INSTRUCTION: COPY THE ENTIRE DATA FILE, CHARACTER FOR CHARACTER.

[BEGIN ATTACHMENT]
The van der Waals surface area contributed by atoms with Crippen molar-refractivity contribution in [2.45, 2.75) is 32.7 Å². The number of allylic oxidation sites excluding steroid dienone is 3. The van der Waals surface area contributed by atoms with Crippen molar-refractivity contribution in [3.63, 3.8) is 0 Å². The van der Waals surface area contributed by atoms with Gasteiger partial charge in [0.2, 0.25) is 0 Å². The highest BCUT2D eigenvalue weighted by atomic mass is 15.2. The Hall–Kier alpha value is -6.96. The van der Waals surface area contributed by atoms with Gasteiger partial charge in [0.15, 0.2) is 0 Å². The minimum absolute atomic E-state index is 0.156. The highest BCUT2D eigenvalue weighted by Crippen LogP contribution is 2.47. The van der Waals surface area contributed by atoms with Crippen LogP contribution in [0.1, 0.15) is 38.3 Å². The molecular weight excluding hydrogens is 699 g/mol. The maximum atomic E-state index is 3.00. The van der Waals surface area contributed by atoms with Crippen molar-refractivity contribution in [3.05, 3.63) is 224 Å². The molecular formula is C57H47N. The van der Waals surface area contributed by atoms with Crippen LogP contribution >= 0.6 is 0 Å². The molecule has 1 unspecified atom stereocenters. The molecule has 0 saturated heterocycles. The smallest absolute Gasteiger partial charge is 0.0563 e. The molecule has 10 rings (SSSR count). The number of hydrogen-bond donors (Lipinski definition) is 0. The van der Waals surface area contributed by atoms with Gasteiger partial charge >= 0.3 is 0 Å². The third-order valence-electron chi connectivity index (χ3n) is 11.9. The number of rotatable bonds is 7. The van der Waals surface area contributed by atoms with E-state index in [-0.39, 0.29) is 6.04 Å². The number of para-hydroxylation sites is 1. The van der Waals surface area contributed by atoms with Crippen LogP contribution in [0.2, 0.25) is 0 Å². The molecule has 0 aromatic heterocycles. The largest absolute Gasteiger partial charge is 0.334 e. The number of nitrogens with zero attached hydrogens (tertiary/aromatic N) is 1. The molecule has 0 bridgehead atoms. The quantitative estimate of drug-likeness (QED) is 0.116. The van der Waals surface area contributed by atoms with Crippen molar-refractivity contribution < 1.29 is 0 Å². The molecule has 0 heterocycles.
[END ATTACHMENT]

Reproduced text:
The van der Waals surface area contributed by atoms with Crippen molar-refractivity contribution in [2.45, 2.75) is 32.7 Å². The number of allylic oxidation sites excluding steroid dienone is 3. The van der Waals surface area contributed by atoms with Crippen molar-refractivity contribution in [3.63, 3.8) is 0 Å². The van der Waals surface area contributed by atoms with Gasteiger partial charge in [0.2, 0.25) is 0 Å². The highest BCUT2D eigenvalue weighted by atomic mass is 15.2. The Hall–Kier alpha value is -6.96. The van der Waals surface area contributed by atoms with Gasteiger partial charge in [0.15, 0.2) is 0 Å². The minimum absolute atomic E-state index is 0.156. The highest BCUT2D eigenvalue weighted by Crippen LogP contribution is 2.47. The van der Waals surface area contributed by atoms with Crippen LogP contribution in [0.1, 0.15) is 38.3 Å². The molecular weight excluding hydrogens is 699 g/mol. The maximum atomic E-state index is 3.00. The van der Waals surface area contributed by atoms with Crippen molar-refractivity contribution in [3.05, 3.63) is 224 Å². The molecular formula is C57H47N. The van der Waals surface area contributed by atoms with Crippen LogP contribution >= 0.6 is 0 Å². The molecule has 1 unspecified atom stereocenters. The molecule has 0 saturated heterocycles. The smallest absolute Gasteiger partial charge is 0.0563 e. The molecule has 10 rings (SSSR count). The number of hydrogen-bond donors (Lipinski definition) is 0. The van der Waals surface area contributed by atoms with Gasteiger partial charge >= 0.3 is 0 Å². The third-order valence-electron chi connectivity index (χ3n) is 11.9. The number of rotatable bonds is 7. The van der Waals surface area contributed by atoms with E-state index in [-0.39, 0.29) is 6.04 Å². The number of para-hydroxylation sites is 1. The van der Waals surface area contributed by atoms with Crippen LogP contribution in [0.2, 0.25) is 0 Å². The molecule has 0 aromatic heterocycles. The largest absolute Gasteiger partial charge is 0.334 e. The number of nitrogens with zero attached hydrogens (tertiary/aromatic N) is 1. The molecule has 0 bridgehead atoms. The quantitative estimate of drug-likeness (QED) is 0.116. The van der Waals surface area contributed by atoms with Crippen molar-refractivity contribution < 1.29 is 0 Å². The molecule has 0 heterocycles.